By DINA ARÉVALO
Port Isabel-South Padre Press
Representatives from Oregon and Maryland were in Brownsville Tuesday evening to share their stories about how liquefied natural gas (LNG) facilities have impacted their communities. The two men spoke to a gathering of Rio Grande Valley LNG opponents — members of the grassroots movement known as Save RGV from LNG — before engaging in a question and answer session.
Dressed in a blue long sleeve shirt and a straw Stetson cowboy hat, Ted Gleichman looked more like a Texan cowboy than a resident of the Pacific Northwest. His patient determination and grit would fit right in here, too. Gleichman, a policy advisor for the Center for Sustainable Economy and the Oregon Sierra Club, spoke of how residents in his state are similarly fighting against three proposed LNG export terminals. One, Jordan Cove LNG, was recently denied a permit from the Federal Energy Regulatory Commission, he said.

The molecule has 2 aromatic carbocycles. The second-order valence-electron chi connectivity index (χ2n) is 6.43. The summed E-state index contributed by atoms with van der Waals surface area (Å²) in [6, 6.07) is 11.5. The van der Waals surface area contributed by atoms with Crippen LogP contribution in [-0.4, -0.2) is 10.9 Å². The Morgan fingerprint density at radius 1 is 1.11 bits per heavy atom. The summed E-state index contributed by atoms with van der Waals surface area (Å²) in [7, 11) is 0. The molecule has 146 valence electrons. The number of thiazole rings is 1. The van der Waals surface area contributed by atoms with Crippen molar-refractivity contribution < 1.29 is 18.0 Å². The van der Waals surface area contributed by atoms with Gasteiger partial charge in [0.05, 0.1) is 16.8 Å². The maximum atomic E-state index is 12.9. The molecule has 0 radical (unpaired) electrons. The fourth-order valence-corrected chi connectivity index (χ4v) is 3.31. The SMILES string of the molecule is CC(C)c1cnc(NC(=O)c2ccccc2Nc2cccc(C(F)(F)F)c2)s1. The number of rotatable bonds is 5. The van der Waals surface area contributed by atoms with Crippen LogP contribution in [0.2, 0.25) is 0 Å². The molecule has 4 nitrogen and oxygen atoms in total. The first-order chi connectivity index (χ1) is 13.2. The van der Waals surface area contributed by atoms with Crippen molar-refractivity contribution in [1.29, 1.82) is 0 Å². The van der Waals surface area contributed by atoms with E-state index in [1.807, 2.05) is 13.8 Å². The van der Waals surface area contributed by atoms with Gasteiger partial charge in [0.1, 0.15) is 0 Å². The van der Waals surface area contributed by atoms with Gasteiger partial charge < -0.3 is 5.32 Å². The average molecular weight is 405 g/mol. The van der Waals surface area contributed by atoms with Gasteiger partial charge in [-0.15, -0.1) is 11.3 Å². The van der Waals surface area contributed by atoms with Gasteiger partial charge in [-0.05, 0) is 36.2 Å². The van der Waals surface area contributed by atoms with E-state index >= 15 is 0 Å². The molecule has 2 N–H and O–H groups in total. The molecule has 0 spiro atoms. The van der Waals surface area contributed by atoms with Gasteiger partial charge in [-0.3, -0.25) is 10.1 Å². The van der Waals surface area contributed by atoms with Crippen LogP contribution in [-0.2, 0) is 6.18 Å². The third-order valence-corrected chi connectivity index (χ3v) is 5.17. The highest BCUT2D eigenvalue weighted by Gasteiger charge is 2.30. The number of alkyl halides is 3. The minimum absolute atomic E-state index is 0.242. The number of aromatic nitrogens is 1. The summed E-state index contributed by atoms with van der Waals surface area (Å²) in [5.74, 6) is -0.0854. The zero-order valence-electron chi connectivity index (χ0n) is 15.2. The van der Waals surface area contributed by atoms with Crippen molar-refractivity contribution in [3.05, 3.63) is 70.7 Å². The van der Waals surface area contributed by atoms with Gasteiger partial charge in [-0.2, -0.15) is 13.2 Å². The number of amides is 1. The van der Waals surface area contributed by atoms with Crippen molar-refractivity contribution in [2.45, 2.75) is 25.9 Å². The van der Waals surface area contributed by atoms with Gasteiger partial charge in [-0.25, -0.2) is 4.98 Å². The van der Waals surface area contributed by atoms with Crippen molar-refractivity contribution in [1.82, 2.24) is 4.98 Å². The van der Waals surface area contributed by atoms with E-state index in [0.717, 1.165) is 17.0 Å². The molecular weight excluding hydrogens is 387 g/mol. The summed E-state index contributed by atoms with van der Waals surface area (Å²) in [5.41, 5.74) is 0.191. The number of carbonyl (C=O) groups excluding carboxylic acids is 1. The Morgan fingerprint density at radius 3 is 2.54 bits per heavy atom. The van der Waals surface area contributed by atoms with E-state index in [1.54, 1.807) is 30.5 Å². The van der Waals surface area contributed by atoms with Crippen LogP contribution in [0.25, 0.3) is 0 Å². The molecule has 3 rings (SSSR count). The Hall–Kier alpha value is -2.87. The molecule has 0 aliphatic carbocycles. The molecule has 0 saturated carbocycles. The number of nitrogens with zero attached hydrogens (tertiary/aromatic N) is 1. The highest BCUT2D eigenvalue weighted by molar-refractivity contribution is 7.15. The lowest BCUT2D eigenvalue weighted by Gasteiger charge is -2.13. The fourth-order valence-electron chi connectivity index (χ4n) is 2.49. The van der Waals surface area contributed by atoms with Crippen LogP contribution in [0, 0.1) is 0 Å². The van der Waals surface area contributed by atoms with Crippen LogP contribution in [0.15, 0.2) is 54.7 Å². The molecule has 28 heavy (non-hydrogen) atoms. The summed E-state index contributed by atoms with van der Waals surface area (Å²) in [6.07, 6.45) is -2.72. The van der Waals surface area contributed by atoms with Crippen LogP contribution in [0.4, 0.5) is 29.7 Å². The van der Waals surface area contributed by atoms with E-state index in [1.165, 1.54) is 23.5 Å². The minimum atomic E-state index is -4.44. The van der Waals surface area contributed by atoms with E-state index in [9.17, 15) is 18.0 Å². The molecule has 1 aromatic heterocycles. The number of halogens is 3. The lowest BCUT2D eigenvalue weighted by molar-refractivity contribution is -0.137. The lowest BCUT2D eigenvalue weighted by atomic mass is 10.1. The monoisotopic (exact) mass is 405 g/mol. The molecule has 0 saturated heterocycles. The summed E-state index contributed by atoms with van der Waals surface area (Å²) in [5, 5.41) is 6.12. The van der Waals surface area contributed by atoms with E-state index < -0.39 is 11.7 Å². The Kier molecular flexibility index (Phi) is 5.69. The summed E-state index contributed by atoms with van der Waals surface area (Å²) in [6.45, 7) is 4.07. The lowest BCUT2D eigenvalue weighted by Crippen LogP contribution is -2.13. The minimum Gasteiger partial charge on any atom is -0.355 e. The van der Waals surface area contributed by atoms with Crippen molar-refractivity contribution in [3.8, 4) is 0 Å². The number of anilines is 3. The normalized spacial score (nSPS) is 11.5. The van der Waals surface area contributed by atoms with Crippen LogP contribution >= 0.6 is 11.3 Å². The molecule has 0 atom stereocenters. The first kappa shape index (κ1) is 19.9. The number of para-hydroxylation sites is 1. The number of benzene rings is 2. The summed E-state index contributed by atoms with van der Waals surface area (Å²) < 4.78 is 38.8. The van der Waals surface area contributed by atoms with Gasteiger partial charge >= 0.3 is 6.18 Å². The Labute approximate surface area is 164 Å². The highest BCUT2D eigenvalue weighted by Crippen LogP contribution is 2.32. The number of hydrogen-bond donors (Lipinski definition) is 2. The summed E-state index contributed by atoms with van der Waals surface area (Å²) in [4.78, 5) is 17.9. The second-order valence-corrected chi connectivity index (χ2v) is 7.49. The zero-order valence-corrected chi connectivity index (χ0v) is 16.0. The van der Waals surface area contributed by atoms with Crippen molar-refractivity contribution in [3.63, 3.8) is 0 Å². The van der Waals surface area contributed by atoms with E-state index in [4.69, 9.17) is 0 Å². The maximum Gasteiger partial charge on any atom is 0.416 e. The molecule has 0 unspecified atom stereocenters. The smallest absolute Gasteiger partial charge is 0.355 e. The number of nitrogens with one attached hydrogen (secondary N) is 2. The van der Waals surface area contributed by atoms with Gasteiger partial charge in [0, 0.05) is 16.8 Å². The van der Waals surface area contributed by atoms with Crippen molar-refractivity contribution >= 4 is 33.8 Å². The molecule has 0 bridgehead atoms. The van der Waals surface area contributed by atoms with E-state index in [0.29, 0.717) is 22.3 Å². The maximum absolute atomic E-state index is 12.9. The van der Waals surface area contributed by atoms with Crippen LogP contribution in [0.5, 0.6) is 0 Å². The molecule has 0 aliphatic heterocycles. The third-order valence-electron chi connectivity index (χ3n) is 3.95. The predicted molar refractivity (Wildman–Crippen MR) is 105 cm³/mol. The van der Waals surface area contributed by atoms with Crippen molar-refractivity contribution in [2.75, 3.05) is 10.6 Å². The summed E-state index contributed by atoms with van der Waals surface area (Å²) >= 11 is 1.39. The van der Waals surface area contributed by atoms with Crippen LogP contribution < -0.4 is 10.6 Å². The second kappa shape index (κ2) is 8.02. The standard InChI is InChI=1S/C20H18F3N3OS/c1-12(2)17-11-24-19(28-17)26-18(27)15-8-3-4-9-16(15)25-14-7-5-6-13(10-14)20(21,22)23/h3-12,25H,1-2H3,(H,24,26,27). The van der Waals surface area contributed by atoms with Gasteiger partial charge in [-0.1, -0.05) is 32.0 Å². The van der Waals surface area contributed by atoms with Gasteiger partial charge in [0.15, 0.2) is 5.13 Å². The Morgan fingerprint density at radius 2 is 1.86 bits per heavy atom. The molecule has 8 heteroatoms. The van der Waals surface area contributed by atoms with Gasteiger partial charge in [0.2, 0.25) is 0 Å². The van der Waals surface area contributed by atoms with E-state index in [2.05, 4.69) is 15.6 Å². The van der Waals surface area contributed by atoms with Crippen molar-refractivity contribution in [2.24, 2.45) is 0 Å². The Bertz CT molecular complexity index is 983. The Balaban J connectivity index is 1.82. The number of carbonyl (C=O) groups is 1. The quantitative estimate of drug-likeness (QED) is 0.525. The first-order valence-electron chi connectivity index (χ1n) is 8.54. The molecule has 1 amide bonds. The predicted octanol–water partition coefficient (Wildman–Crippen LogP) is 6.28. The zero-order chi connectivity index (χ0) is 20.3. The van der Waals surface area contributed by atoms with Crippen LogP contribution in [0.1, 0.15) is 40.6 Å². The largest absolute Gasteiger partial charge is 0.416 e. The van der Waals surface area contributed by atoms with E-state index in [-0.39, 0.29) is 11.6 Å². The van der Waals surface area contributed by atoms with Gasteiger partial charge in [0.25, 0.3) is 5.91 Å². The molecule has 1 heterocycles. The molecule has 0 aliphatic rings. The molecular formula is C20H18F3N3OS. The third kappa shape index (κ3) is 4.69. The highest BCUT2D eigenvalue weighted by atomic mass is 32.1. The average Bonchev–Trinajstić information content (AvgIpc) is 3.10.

“They were defeated by a combination of bad planning, good science, lots of citizen activism, elected officials getting involved and people who really cared about being careful with our environment,” Gleichman said.
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